Lyttelton, National Theatre, London – until 6 June 2017
“It took three surgeries to give me back my eyelid” ... There’s a moment to catch the breath in the opening scene of Lindsey Ferrentino’s Ugly Lies The Bone as Kate Fleetwood‘s Jess removes the virtual reality helmet she’s been wearing to reveal substantial scarring across half her face (excellent prosthetic work from the creative team). Jess is a veteran of three tours of Afghanistan, the last cut short by a close encounter with an IED that ravaged her body, whose recovery process after fourteen months in a hospital bed is not necessarily being aided by a return home to the depressed Florida town where she grew up.
What is proving effective is a pioneering form of virtual reality-based therapy (based on real life) that is designed to help Jess manage the constant pain that her injuries cause. In a custom computer-generated world, she is liberated, if only momentarily from excruciating skin grafts and flashbacks and an understandable heaviness of spirit that claws its way back to the surface as soon as the helmet comes off. For in the real world, the end of NASA’s shuttle programme has left Titusville a shadow of the place it once was, making it even harder to reconnect with the sister and ex-lover she finds there.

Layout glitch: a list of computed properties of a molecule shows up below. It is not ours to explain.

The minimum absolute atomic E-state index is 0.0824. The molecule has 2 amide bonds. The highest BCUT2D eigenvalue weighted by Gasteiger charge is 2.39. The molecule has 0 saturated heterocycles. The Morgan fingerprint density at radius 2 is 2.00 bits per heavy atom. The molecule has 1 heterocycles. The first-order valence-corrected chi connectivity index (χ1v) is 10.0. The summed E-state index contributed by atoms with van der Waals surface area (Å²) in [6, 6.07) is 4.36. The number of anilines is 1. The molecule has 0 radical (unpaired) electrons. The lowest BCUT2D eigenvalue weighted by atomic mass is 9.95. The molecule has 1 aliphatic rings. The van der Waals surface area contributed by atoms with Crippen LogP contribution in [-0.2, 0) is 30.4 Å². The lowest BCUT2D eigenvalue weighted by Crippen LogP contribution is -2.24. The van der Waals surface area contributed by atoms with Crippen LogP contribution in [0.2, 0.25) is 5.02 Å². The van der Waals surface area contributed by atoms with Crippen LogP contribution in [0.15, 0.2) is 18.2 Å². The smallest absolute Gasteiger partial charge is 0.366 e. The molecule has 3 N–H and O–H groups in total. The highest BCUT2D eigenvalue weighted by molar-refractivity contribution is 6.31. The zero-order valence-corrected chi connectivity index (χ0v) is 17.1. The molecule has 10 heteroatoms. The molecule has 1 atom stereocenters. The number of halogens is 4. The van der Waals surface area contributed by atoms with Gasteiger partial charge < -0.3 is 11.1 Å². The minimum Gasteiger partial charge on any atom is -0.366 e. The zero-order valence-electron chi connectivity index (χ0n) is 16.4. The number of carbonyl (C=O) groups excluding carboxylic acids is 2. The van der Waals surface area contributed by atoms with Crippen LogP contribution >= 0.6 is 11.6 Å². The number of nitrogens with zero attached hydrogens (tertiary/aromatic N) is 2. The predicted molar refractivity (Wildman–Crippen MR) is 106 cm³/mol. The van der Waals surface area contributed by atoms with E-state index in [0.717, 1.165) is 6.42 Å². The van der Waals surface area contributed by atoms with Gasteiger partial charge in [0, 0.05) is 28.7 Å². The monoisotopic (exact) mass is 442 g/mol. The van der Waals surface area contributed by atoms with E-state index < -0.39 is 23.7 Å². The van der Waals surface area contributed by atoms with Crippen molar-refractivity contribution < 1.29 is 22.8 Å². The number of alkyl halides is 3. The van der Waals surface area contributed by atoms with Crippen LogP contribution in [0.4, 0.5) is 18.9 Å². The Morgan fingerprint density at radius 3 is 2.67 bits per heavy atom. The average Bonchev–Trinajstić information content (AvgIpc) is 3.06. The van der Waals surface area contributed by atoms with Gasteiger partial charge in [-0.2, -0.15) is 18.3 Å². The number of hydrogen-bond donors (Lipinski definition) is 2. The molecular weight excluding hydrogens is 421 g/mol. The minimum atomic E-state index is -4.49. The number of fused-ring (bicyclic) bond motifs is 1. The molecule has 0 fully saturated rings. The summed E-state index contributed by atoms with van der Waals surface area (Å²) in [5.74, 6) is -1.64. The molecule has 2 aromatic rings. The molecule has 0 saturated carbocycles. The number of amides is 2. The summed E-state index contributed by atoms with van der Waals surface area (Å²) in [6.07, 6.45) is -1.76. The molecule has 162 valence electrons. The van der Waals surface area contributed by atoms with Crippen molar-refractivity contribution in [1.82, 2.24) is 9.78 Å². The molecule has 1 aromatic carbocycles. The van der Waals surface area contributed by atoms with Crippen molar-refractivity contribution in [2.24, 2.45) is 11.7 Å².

Though there’s real truth in the struggles of readjusting to small-town living no matter your circumstances, Ferrentino doesn’t quite mine deep enough into this mundaneness to say anything. Olivia Darnley‘s faithful sister, Kris Marshall as her layabout boyfriend and Ralf Little as the ex are all given too little to work with to make them more than just cyphers, something Indhu Rubasingham‘s production can’t rectify for all its charismatic casting. But in Fleetwood, it has the kind of hypnotically magnificent performance that almost makes you forgive any or all shortcomings.
She demonstrates an extraordinary physicality that seems to thoroughly inhabit the character’s never-ending pain and accompanies it with a nuanced emotional palette that is highly engaging. Es Devlin’s ingeniously conceived design houses the perfect canvas for the all-encompassing sweep of Luke Halls’ virtual landscapes which are truly impressive but dramatically under-explored (the programme is full of much more illuminating insights about VR as pain relief), symptomatic of a play that could go deeper into its wider issues to match the quality of its central character.
Running time: 90 minutes (without interval)Photos: Marc DouetBooking until 6th June